End of an Error
Jens Voigt is set to retire as we speak, having one final crack at a long break in some race in the Cycling backwater of the USA. Is it fair or fitting that he should go out like this, slipping out the back door with little fanfare, while others have been doing a farewell tour of all the big races, replete with fancy commemorative shoes and a song and dance? It’s probably apt that Jens is just doing what he’s always done: getting on with the job at hand and not saying too much. It’s almost like he’s been given the Golden Handshake, received his gold watch (well, another Trek), and gently herded out of the room, along with the elephant.
There’s no doubt that Jens is a hero to almost the entire cycling world; fans and contemporaries alike instantly warm to the big guy. He’s probably a great bloke to get on the beers with, keeping everyone entertained with his goofy German sense of humour (an oxymoron, I know) and regaling his enthralled audience with stories of that time he towed the peloton up the Galibier, dropping pure climbers like flies one by one. And because he’s a big, goofy, lovable German, no-one would even consider to question his morals or ethics when it comes to his role in the sport, and his considerable time in it. He’s Jens, he’s a bloody legend.
There’s always double standards applied when it comes to our Cycling heroes. Pantani: revered, matyred. Gunderson: condemned. Contador: forgiven, re-accepted. Valverde: despised. O’Grady, Rogers: well, they’re Australian, so even though they admitted/tested positive, no Aussie would ever cheat, right? They’re just lovable larrikins who got caught in the crossfire, and were unlucky or only “did it once”. Sir, your pig is fuelled and ready for take-off.
I’ve loved watching Jens going on crazy long breaks, laughed at the many soundbites he’s provided us, and he was even convinced to mouth our catchcry, although he probably had no clue as to what he was being cajoled into. He always has time for his fans, and that’s a sign of a true champion of the people. Imagine if Gunderson was a bit more humourous, if he’d cracked a few jokes instead of cracking skulls, if he’d told some part of his body to ‘shut up’ instead of telling other riders to do the same. Maybe he’d still be squeaky clean in the eyes of the fans, just like Jens.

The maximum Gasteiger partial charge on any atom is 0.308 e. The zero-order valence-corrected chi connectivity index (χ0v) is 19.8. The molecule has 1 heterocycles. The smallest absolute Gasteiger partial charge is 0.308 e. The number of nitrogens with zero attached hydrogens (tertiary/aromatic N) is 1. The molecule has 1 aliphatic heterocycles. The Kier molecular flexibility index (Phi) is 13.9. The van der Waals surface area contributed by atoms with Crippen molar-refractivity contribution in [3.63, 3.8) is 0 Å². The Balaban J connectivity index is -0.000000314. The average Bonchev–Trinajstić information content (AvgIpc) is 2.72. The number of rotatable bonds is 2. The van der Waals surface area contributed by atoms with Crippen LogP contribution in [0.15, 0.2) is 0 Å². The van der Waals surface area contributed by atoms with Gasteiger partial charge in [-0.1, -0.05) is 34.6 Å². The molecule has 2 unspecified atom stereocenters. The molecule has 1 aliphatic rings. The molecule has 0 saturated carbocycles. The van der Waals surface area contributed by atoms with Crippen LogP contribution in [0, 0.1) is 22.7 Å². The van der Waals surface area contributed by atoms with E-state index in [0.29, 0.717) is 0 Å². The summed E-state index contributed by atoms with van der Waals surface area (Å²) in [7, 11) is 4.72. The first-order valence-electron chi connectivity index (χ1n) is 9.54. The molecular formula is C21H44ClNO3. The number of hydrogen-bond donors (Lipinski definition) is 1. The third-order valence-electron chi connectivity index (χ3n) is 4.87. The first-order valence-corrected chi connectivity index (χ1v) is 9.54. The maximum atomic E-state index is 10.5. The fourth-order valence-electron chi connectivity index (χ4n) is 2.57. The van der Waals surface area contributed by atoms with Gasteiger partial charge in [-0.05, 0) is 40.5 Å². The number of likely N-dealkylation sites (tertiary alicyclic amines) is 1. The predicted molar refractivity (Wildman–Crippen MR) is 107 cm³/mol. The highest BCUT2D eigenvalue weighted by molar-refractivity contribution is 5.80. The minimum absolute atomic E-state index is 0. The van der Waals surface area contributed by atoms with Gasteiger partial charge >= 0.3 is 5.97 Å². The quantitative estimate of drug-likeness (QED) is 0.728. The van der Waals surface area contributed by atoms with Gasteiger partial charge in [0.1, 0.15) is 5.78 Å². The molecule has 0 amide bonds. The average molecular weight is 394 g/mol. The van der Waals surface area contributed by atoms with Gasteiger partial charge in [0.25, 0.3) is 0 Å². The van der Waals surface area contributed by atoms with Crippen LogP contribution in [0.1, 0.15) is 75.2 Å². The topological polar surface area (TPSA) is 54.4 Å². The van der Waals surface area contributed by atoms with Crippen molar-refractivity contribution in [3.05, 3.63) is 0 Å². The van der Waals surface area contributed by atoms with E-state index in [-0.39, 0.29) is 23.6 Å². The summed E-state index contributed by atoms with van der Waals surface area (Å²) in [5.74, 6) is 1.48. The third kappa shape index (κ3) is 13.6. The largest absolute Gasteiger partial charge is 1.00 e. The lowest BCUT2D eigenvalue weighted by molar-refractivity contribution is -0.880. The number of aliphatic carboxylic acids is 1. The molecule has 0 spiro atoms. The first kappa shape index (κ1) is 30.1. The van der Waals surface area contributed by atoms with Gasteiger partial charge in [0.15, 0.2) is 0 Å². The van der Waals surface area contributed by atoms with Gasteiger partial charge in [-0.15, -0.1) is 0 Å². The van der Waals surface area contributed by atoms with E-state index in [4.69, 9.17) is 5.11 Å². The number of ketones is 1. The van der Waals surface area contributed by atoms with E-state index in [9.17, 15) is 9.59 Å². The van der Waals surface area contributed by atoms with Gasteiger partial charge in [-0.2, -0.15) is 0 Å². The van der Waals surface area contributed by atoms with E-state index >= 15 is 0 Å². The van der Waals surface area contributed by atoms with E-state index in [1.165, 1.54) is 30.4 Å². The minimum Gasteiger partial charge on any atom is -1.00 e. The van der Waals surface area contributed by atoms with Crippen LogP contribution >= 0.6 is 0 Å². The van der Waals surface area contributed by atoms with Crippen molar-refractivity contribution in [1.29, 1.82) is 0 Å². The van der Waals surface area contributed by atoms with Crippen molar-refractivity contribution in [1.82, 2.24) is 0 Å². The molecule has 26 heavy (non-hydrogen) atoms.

While I respect a man who has ridden at the front of the peloton for 20 years and well into his 40s, and take inspiration from that, I can’t just sit here and digest every stock-standard quote that is rolled out. Jens came from one of the world’s most notorious doping programs in the East German system, but somehow wasn’t earmarked for the treatment. He rode professionally from 1997, the height of the EPO era, through Festina, through the Gunderson years, through the Landis/Rasmussen/Contador years. Yet he saw nothing. He rode on teams with more than a sprinkling of convicted and/or known dopers, yet he heard nothing. He rode under Directors Sportif who oversaw some of the biggest doping programs ever witnessed, yet he witnessed nothing himself. He continued to race at the same high level, and above, as the world’s best racers, well past the age when they threw in the towel, yet he wants us to believe he’s done it all on mineral water and sauerkraut.
While I love the guy, I’m not stupid, and neither are the cycling public. We don’t need to be treated like fools by every rider that ever rode in the Pro ranks, but we are, still. Even Gunderson has admitted he’d still be lying to us all, his family, children and cancer community if he hadn’t been outed. That’s the mentality of the Omérta in action. Jens is as old school as they come, and unfortunately he’s taking that mindset with him into retirement.
I wish Jens all the best, but I also wish he’d shown the same hardman qualities off the bike as he did on it, and spoken out about what he did actually see, hear and do. That would make him even more a legend.
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